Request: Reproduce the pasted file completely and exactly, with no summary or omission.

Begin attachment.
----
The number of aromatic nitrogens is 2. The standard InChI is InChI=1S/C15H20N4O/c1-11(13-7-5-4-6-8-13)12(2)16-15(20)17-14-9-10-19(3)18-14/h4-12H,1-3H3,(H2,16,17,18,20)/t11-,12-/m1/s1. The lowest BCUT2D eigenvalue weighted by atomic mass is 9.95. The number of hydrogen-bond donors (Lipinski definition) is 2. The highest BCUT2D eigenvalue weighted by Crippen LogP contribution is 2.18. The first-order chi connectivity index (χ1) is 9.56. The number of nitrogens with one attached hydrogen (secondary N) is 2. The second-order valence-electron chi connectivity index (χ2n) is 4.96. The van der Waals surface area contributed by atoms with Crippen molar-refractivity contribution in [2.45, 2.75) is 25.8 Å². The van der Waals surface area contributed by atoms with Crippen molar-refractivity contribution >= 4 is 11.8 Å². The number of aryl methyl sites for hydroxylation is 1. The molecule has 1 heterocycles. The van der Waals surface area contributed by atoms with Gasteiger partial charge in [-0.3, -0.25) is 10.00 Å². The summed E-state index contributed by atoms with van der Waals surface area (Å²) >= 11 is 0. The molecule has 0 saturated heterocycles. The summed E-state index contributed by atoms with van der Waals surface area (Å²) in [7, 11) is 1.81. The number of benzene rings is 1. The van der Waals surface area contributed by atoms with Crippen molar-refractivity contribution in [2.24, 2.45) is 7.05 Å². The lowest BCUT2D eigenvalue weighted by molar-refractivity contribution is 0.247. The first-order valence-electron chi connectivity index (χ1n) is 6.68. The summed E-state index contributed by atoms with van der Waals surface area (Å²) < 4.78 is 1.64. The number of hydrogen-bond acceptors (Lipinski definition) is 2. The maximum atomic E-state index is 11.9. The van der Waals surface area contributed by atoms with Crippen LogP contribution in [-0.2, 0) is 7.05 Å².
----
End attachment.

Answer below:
The number of aromatic nitrogens is 2. The standard InChI is InChI=1S/C15H20N4O/c1-11(13-7-5-4-6-8-13)12(2)16-15(20)17-14-9-10-19(3)18-14/h4-12H,1-3H3,(H2,16,17,18,20)/t11-,12-/m1/s1. The lowest BCUT2D eigenvalue weighted by atomic mass is 9.95. The number of hydrogen-bond donors (Lipinski definition) is 2. The highest BCUT2D eigenvalue weighted by Crippen LogP contribution is 2.18. The first-order chi connectivity index (χ1) is 9.56. The number of nitrogens with one attached hydrogen (secondary N) is 2. The second-order valence-electron chi connectivity index (χ2n) is 4.96. The van der Waals surface area contributed by atoms with Crippen molar-refractivity contribution in [2.45, 2.75) is 25.8 Å². The van der Waals surface area contributed by atoms with Crippen molar-refractivity contribution >= 4 is 11.8 Å². The number of aryl methyl sites for hydroxylation is 1. The molecule has 1 heterocycles. The van der Waals surface area contributed by atoms with Gasteiger partial charge in [-0.3, -0.25) is 10.00 Å². The summed E-state index contributed by atoms with van der Waals surface area (Å²) >= 11 is 0. The molecule has 0 saturated heterocycles. The summed E-state index contributed by atoms with van der Waals surface area (Å²) in [7, 11) is 1.81. The number of benzene rings is 1. The van der Waals surface area contributed by atoms with Crippen molar-refractivity contribution in [2.24, 2.45) is 7.05 Å². The lowest BCUT2D eigenvalue weighted by molar-refractivity contribution is 0.247. The first-order valence-electron chi connectivity index (χ1n) is 6.68. The summed E-state index contributed by atoms with van der Waals surface area (Å²) < 4.78 is 1.64. The number of hydrogen-bond acceptors (Lipinski definition) is 2. The maximum atomic E-state index is 11.9. The van der Waals surface area contributed by atoms with Crippen LogP contribution in [-0.2, 0) is 7.05 Å².